Students at a far-flung school in Jammu and Kashmir's Kathua district have been exhibiting inexplicably strange behaviour such as rolling on the floor that has baffled both teachers and parents.
Kewal Krishan, headmaster of a government high school in Sitti village of Bani tehsil told IANS: "It all started about a month back. Two students in class 1 said they were feeling dizzy. After a while they started weeping and crying.
"We immediately shifted them out of the classroom and brought them into the office. Instead of getting any better, they started rolling on the floor".
The headmaster said after a few days the same behaviour was exhibited by three girls of class 9.
"This put us on the alert. We called their parents who said two of these girls had suffered similar attacks a few times at home, but the parents of the third girl were shocked to learn about the behaviour of their child.
"On June 13, things started getting out of hand as 20 to 25 students, both boys and girls of 9th and 10th class displayed same symptoms in the classroom. On June 14, the number of students showing same symptoms of headache, weeping, crying and then rolling on the floor went upto 50.
"We reported these incidents to senior officers after which the local SDM visited the school along with a team of doctors from Bani hospital. They prescribed some medicines for the affected children, but this did not help as the students again showed the same behaviour.
In the meantime, some videos started doing the rounds on local Whatsapp groups about the students showing inexplicable symptoms. The chief educational officer sent a team of doctors who said that they did not find any medical reasons for the behaviour attributed to the children," the headmaster said.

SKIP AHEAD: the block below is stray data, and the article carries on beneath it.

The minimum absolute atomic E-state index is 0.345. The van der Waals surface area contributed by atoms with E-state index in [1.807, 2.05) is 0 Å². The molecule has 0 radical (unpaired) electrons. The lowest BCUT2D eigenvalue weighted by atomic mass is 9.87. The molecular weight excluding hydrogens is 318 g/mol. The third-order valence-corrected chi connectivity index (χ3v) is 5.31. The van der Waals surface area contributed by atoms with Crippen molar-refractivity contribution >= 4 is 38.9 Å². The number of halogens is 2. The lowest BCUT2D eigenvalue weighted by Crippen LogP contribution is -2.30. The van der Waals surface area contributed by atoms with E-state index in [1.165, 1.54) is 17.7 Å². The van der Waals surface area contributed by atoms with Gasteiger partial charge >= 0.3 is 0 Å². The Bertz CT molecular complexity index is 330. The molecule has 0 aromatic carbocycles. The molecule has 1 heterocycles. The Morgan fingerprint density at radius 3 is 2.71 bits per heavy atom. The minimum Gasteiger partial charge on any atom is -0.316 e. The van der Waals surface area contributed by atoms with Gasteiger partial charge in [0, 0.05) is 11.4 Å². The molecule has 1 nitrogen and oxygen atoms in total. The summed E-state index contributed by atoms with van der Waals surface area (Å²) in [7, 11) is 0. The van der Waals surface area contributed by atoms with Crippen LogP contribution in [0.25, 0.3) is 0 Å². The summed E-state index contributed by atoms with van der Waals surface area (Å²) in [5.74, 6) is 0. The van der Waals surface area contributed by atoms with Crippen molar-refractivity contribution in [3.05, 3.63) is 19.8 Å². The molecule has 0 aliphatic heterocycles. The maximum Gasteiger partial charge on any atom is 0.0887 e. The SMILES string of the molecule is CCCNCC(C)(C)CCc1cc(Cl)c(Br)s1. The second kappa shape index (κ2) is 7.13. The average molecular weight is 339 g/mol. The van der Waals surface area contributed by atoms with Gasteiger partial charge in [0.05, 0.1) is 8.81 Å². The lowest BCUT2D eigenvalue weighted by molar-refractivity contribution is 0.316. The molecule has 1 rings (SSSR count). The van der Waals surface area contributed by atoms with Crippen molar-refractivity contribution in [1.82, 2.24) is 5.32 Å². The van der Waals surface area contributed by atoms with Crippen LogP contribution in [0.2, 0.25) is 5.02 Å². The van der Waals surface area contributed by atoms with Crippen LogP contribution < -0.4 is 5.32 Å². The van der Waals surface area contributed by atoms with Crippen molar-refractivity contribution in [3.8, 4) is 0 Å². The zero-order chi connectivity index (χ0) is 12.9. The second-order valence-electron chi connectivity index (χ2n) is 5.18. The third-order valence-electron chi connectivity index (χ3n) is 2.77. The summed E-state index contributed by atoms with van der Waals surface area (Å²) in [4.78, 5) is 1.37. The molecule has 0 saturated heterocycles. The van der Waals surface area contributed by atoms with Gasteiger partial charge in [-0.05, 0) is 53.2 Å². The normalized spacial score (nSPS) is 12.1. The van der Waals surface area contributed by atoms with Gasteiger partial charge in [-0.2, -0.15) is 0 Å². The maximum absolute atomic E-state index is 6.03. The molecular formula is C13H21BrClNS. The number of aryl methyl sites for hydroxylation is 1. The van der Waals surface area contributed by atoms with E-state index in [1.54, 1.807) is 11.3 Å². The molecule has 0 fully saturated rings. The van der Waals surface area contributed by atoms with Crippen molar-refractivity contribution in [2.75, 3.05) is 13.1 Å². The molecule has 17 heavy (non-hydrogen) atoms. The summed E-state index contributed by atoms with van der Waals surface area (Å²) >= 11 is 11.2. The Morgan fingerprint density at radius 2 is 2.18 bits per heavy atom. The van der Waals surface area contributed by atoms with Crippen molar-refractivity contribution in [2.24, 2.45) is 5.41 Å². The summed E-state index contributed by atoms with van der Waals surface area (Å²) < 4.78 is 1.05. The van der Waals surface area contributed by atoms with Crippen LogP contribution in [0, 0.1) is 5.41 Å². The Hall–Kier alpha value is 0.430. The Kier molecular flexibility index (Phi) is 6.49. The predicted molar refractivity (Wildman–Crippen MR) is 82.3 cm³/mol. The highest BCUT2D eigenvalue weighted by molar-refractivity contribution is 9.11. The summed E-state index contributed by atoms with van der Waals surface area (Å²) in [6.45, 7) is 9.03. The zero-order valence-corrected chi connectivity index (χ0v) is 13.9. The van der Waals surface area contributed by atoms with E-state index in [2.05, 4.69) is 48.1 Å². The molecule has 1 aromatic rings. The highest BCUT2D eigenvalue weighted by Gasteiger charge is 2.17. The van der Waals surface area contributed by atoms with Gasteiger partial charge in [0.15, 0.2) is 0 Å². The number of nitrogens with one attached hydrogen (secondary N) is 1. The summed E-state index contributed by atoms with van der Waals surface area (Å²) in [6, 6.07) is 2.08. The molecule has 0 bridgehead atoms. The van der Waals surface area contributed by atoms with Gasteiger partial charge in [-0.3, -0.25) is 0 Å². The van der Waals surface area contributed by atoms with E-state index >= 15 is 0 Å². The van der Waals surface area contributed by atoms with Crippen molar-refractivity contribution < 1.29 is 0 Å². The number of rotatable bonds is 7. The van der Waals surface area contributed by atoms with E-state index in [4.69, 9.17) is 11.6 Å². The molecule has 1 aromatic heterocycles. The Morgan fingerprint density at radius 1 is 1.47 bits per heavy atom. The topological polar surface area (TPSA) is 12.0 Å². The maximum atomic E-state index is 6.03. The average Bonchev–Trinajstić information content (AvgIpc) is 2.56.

He said an administrative officer who came to the village also happens to be a doctor.
"He met the affected students. He told us that it was not unusual for children to imitate behavioural symptoms of each other. He also said it is quite possible the affected students are not doing well academically and they have consciously or subconsciously adopted symptoms as excuses for their parents to withdraw them from the school," the headmaster told IANS.
He said wild rumours are doing the rounds in the village that some a "tantric" book has found its way into the village that might have been read by these students.
"Unless we have enough medical evidence and remedy available for the strange behaviour of our students it is natural for rumour mongers to spread fear among the villagers in such a far-flung area," the headmaster said.
He denied that any psychologist had so far visited the school who attributed the behaviour of the students to mass hysteria.